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Parishville man wants town board to look at crosswalk, sidewalk issues

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PARISHVILLE - David Nelson pleaded his case for the addition of a crosswalk and long overdue maintenance on his sidewalk as he shared a number of his concerns in a nearly 30-minute presentation Tuesday morning to the Parishville Town Board.

Mr. Nelson, 1807 state Highway 72, distributed numerous photographs that he took throughout the town recently, showing what he called “possible code violations.”

In addition to the photographs, Mr. Nelson shared some personal frustrations that led him to the town hall yesterday.

“I was downtown taking some pictures of possible code violations, when I saw a young man come down the street going to the post office. ... (After getting his mail) he left the sidewalk and he elected to cross the road. When he got to the side of the road, he looked left and right and there was a vehicle coming. He was holding the mail, the wind blew the mail out of his hands, went over his shoulder and he instinctively turned around, ran, and dove on them,” Mr. Nelson said.

“Well, if the wind had been blowing the other way... there was a car coming. It could have been a very traumatic experience to say the least. It could have killed that kid. ... That boy didn’t have a crosswalk option to cross, going to the post office.”

Mr. Nelson indicated that episodes in the past involving his son and elderly mother-in-law have raised his concerns as well.

“I’ve got another example. My mother-in-law is 84. She’s legally blind and no matter how much I tell her or (my wife) tells her not to go and get the mail, it doesn’t work,” Mr. Nelson said. “She had an experience a few weeks ago. She went to the edge of the road and she listened. She can hear vehicles and their tires on the bridge, so she didn’t hear any tires and she didn’t hear anything coming this way so she started on the road and she heard a car stop.

“She can see well enough to see the car stopped, so she proceeded to cross the front of the car. Another car behind that didn’t stop passed the stopped car. She stepped right out in front of it and that could have been a bad situation,” he added.

“I want to find out what process needs to be done to initiate the procedure to get somebody off their —- that takes care of (Rt.) 72 to put a sidewalk in there with signs that says ‘blind person.’ ... What I am asking is, who here can help? What procedure has to be followed to initiate the people that take care of 72 before something bad happens?”he asked.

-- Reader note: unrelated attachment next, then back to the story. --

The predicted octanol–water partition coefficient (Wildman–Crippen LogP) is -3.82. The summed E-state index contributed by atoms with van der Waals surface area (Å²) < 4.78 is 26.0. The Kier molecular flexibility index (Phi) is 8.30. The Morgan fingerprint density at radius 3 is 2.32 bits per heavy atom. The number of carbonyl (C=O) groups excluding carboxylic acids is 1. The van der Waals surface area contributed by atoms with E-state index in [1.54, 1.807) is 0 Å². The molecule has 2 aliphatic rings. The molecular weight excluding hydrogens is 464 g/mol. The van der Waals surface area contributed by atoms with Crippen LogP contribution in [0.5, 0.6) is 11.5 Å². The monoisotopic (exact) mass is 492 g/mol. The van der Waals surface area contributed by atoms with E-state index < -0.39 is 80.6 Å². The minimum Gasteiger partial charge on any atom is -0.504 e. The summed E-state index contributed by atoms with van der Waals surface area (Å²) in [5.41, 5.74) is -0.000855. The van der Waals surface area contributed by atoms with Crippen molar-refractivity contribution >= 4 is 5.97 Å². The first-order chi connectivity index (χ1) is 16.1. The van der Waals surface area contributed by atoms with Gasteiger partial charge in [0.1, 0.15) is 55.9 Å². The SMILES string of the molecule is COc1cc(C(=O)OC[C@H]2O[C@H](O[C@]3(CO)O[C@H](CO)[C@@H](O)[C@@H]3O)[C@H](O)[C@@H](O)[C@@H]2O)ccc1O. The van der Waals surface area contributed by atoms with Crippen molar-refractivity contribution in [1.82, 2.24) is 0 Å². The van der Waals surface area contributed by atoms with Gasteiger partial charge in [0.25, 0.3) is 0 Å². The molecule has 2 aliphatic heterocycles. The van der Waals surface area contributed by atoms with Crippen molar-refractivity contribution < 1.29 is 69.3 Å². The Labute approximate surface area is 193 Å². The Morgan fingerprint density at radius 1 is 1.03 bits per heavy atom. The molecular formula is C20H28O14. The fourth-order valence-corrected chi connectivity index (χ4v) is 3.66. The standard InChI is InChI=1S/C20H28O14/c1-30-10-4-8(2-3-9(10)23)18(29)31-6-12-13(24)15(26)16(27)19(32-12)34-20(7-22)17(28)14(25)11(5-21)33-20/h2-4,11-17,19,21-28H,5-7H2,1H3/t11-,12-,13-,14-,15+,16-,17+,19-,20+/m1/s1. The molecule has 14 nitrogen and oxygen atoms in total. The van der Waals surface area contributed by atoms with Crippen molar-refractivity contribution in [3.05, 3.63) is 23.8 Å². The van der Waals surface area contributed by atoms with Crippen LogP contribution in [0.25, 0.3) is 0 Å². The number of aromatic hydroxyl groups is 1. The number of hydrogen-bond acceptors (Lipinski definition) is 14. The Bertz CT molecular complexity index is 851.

Town Supervisor Jerry G. Moore noted that the issue had to be handled by the state Department of Transportation, but he would give Mr. Nelson contact information for the department.

Mr. Nelson continued his litany of concerns, pointing out problems that he was having with the code enforcement department.

“I went to great lengths to look up the building codes. It’s very difficult for people in the area to be aware of these changes and things that need to be complied with. Building codes themselves originally were for the whole area and to protect the public health and safety, but it’s morphed into much more than that,” he said.\

“It’s morphed into state control of other people’s properties. It’s morphed into laws that don’t have anything to do with health and safety but they’re still laws. And there has to be some degree of judgement when enforcing this law, over something that could kill someone,” he said.

“... The Americans With Disabilities Act, they have very specific rules on handicap parking. I think the sign (outside town hall) breaks every rule they’ve got. ... The ADA rules for handicap parking, these indicate that the parking lot across (town hall) should have parking spaces in there so big and for every 24, there should be a handicap parking space that’s (as) close to the main building as you can get it, that those handicap parking spaces have to exit into an access aisle. This handicap parking out here indicates that the parking is right on the sidewalk. That’s illegal. ... I think it’s a definite liability for the town to continue that sign out there.”

Before concluding his presentation to the board, Mr. Nelson addressed what he feels is long overdue maintenance on the sidewalk outside his residence, as well as other traffic concerns.

“The sidewalk that’s by my house, what’s the deal on that? The sidewalk by my place hasn’t been fixed since I’ve lived there, 40-something years. The building codes say sidewalks must be maintained. There’s a certain liability if they’re not,” he said.

“With the upcoming bicentennial, there’s going to be increased traffic in this town, a lot of it. I got pictures of the (Parishville) Museum here. If you look at the museum, there’s a sidewalk that comes out and there’s a step that just drops down. You’re going to have an awful lot of old people, mature people using that museum and I think from a liability standpoint, the town might want to look at doing something with that sidewalk.”

Mr. Nelson added that he realizes the challenges that Code Enforcement Officer Ronald Ferguson’s job entails, but he said he would like the board to look into his complaints.

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